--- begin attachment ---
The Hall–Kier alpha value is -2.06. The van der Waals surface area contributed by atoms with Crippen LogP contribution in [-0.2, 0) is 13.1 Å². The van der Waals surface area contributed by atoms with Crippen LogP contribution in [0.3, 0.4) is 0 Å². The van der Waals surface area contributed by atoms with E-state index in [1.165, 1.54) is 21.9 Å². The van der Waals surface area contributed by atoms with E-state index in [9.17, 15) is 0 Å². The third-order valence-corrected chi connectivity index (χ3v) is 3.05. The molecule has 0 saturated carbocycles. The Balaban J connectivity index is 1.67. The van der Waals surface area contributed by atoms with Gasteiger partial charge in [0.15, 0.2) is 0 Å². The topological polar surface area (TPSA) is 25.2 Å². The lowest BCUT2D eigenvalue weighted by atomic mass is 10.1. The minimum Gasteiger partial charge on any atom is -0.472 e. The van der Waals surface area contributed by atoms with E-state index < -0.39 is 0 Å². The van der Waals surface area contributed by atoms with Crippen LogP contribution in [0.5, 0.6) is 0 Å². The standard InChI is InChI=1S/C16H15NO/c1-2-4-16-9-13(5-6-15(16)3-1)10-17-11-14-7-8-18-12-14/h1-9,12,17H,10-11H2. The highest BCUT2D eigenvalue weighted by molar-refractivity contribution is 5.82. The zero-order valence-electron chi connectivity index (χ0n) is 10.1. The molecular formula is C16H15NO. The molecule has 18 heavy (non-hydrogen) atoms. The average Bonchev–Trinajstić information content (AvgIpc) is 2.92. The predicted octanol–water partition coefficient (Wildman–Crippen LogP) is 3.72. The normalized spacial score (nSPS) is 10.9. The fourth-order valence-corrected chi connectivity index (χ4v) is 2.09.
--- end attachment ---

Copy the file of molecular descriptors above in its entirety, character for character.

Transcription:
The Hall–Kier alpha value is -2.06. The van der Waals surface area contributed by atoms with Crippen LogP contribution in [-0.2, 0) is 13.1 Å². The van der Waals surface area contributed by atoms with Crippen LogP contribution in [0.3, 0.4) is 0 Å². The van der Waals surface area contributed by atoms with E-state index in [1.165, 1.54) is 21.9 Å². The van der Waals surface area contributed by atoms with E-state index in [9.17, 15) is 0 Å². The third-order valence-corrected chi connectivity index (χ3v) is 3.05. The molecule has 0 saturated carbocycles. The Balaban J connectivity index is 1.67. The van der Waals surface area contributed by atoms with Gasteiger partial charge in [0.15, 0.2) is 0 Å². The topological polar surface area (TPSA) is 25.2 Å². The lowest BCUT2D eigenvalue weighted by atomic mass is 10.1. The minimum Gasteiger partial charge on any atom is -0.472 e. The van der Waals surface area contributed by atoms with E-state index < -0.39 is 0 Å². The van der Waals surface area contributed by atoms with Crippen LogP contribution in [0.5, 0.6) is 0 Å². The standard InChI is InChI=1S/C16H15NO/c1-2-4-16-9-13(5-6-15(16)3-1)10-17-11-14-7-8-18-12-14/h1-9,12,17H,10-11H2. The highest BCUT2D eigenvalue weighted by molar-refractivity contribution is 5.82. The zero-order valence-electron chi connectivity index (χ0n) is 10.1. The molecular formula is C16H15NO. The molecule has 18 heavy (non-hydrogen) atoms. The average Bonchev–Trinajstić information content (AvgIpc) is 2.92. The predicted octanol–water partition coefficient (Wildman–Crippen LogP) is 3.72. The normalized spacial score (nSPS) is 10.9. The fourth-order valence-corrected chi connectivity index (χ4v) is 2.09.